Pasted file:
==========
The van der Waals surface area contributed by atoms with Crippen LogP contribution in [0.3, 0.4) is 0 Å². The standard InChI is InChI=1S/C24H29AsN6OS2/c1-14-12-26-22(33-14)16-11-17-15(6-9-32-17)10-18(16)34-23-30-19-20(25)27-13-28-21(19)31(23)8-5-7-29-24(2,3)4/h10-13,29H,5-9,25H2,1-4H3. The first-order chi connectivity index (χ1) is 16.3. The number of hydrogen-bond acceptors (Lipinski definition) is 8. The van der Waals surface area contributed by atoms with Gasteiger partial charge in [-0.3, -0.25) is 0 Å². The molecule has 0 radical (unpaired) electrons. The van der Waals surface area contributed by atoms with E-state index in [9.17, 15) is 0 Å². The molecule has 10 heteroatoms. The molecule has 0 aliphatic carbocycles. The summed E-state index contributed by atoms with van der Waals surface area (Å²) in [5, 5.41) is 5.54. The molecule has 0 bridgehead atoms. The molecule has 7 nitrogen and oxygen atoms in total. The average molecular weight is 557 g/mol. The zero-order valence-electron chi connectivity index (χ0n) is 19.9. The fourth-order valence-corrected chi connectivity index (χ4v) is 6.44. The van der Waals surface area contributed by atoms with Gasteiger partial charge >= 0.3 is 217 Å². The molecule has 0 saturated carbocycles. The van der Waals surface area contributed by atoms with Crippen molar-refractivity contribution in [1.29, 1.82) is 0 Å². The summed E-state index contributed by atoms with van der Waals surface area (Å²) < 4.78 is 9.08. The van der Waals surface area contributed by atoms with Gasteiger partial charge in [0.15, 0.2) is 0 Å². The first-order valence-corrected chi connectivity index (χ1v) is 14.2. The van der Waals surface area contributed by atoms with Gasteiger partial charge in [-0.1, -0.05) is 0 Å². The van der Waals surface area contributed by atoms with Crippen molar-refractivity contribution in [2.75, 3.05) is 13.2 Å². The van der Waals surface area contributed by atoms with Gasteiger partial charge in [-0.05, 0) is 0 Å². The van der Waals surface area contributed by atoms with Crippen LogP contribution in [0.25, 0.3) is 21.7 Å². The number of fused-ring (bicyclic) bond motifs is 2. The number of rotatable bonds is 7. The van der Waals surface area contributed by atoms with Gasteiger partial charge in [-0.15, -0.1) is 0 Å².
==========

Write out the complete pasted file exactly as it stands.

The van der Waals surface area contributed by atoms with Crippen LogP contribution in [0.3, 0.4) is 0 Å². The standard InChI is InChI=1S/C24H29AsN6OS2/c1-14-12-26-22(33-14)16-11-17-15(6-9-32-17)10-18(16)34-23-30-19-20(25)27-13-28-21(19)31(23)8-5-7-29-24(2,3)4/h10-13,29H,5-9,25H2,1-4H3. The first-order chi connectivity index (χ1) is 16.3. The number of hydrogen-bond acceptors (Lipinski definition) is 8. The van der Waals surface area contributed by atoms with Gasteiger partial charge in [-0.3, -0.25) is 0 Å². The molecule has 0 radical (unpaired) electrons. The van der Waals surface area contributed by atoms with E-state index in [9.17, 15) is 0 Å². The molecule has 10 heteroatoms. The molecule has 0 aliphatic carbocycles. The summed E-state index contributed by atoms with van der Waals surface area (Å²) in [5, 5.41) is 5.54. The molecule has 0 bridgehead atoms. The molecule has 7 nitrogen and oxygen atoms in total. The average molecular weight is 557 g/mol. The zero-order valence-electron chi connectivity index (χ0n) is 19.9. The fourth-order valence-corrected chi connectivity index (χ4v) is 6.44. The van der Waals surface area contributed by atoms with Gasteiger partial charge >= 0.3 is 217 Å². The molecule has 0 saturated carbocycles. The van der Waals surface area contributed by atoms with Crippen molar-refractivity contribution in [1.29, 1.82) is 0 Å². The summed E-state index contributed by atoms with van der Waals surface area (Å²) < 4.78 is 9.08. The van der Waals surface area contributed by atoms with Gasteiger partial charge in [0.15, 0.2) is 0 Å². The first-order valence-corrected chi connectivity index (χ1v) is 14.2. The van der Waals surface area contributed by atoms with Gasteiger partial charge in [-0.1, -0.05) is 0 Å². The van der Waals surface area contributed by atoms with Crippen molar-refractivity contribution in [2.75, 3.05) is 13.2 Å². The van der Waals surface area contributed by atoms with Gasteiger partial charge in [-0.05, 0) is 0 Å². The van der Waals surface area contributed by atoms with Crippen LogP contribution in [0.25, 0.3) is 21.7 Å². The number of fused-ring (bicyclic) bond motifs is 2. The number of rotatable bonds is 7. The van der Waals surface area contributed by atoms with Gasteiger partial charge in [-0.15, -0.1) is 0 Å².